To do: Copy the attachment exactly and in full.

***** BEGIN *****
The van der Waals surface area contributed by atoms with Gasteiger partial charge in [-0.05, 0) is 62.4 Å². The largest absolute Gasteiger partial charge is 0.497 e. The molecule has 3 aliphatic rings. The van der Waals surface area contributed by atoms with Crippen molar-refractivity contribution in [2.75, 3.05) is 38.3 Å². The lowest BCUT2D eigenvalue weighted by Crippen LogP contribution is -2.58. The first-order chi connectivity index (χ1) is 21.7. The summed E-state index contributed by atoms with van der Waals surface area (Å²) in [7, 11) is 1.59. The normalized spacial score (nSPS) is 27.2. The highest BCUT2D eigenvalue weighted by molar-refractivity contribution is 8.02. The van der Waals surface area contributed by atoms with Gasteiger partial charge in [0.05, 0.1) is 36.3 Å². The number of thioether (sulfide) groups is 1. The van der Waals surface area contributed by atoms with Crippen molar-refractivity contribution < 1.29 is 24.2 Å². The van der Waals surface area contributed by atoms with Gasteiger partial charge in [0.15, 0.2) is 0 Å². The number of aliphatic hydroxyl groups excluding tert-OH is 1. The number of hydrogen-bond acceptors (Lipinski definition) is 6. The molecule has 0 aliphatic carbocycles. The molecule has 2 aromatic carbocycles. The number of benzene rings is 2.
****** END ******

The van der Waals surface area contributed by atoms with Gasteiger partial charge in [-0.05, 0) is 62.4 Å². The largest absolute Gasteiger partial charge is 0.497 e. The molecule has 3 aliphatic rings. The van der Waals surface area contributed by atoms with Crippen molar-refractivity contribution in [2.75, 3.05) is 38.3 Å². The lowest BCUT2D eigenvalue weighted by Crippen LogP contribution is -2.58. The first-order chi connectivity index (χ1) is 21.7. The summed E-state index contributed by atoms with van der Waals surface area (Å²) in [7, 11) is 1.59. The normalized spacial score (nSPS) is 27.2. The highest BCUT2D eigenvalue weighted by molar-refractivity contribution is 8.02. The van der Waals surface area contributed by atoms with Gasteiger partial charge in [0.05, 0.1) is 36.3 Å². The number of thioether (sulfide) groups is 1. The van der Waals surface area contributed by atoms with Crippen molar-refractivity contribution < 1.29 is 24.2 Å². The van der Waals surface area contributed by atoms with Gasteiger partial charge in [0.15, 0.2) is 0 Å². The number of aliphatic hydroxyl groups excluding tert-OH is 1. The number of hydrogen-bond acceptors (Lipinski definition) is 6. The molecule has 0 aliphatic carbocycles. The molecule has 2 aromatic carbocycles. The number of benzene rings is 2.